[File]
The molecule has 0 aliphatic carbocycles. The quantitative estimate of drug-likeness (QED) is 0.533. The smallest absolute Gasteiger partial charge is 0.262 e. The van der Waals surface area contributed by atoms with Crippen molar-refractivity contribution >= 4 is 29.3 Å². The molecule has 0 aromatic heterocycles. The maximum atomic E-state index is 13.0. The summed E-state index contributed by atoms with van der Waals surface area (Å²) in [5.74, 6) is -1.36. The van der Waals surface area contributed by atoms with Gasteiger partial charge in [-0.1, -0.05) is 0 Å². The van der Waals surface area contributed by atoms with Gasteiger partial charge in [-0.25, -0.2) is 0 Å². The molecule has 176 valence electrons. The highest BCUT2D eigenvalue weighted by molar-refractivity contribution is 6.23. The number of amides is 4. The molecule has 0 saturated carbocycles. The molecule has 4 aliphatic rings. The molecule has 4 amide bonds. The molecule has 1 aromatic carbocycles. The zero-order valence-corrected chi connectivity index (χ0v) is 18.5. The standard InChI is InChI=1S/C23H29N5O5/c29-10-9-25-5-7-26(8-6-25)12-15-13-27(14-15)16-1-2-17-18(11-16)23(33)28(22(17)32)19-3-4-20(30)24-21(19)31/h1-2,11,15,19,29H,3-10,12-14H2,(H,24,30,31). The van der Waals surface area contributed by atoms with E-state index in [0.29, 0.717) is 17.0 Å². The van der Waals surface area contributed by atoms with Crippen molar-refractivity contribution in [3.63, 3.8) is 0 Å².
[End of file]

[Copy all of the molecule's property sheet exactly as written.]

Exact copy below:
The molecule has 0 aliphatic carbocycles. The quantitative estimate of drug-likeness (QED) is 0.533. The smallest absolute Gasteiger partial charge is 0.262 e. The van der Waals surface area contributed by atoms with Crippen molar-refractivity contribution >= 4 is 29.3 Å². The molecule has 0 aromatic heterocycles. The maximum atomic E-state index is 13.0. The summed E-state index contributed by atoms with van der Waals surface area (Å²) in [5.74, 6) is -1.36. The van der Waals surface area contributed by atoms with Gasteiger partial charge in [-0.1, -0.05) is 0 Å². The van der Waals surface area contributed by atoms with Gasteiger partial charge in [-0.25, -0.2) is 0 Å². The molecule has 176 valence electrons. The highest BCUT2D eigenvalue weighted by molar-refractivity contribution is 6.23. The number of amides is 4. The molecule has 0 saturated carbocycles. The molecule has 4 aliphatic rings. The molecule has 4 amide bonds. The molecule has 1 aromatic carbocycles. The zero-order valence-corrected chi connectivity index (χ0v) is 18.5. The standard InChI is InChI=1S/C23H29N5O5/c29-10-9-25-5-7-26(8-6-25)12-15-13-27(14-15)16-1-2-17-18(11-16)23(33)28(22(17)32)19-3-4-20(30)24-21(19)31/h1-2,11,15,19,29H,3-10,12-14H2,(H,24,30,31). The van der Waals surface area contributed by atoms with E-state index in [0.29, 0.717) is 17.0 Å². The van der Waals surface area contributed by atoms with Crippen molar-refractivity contribution in [3.63, 3.8) is 0 Å².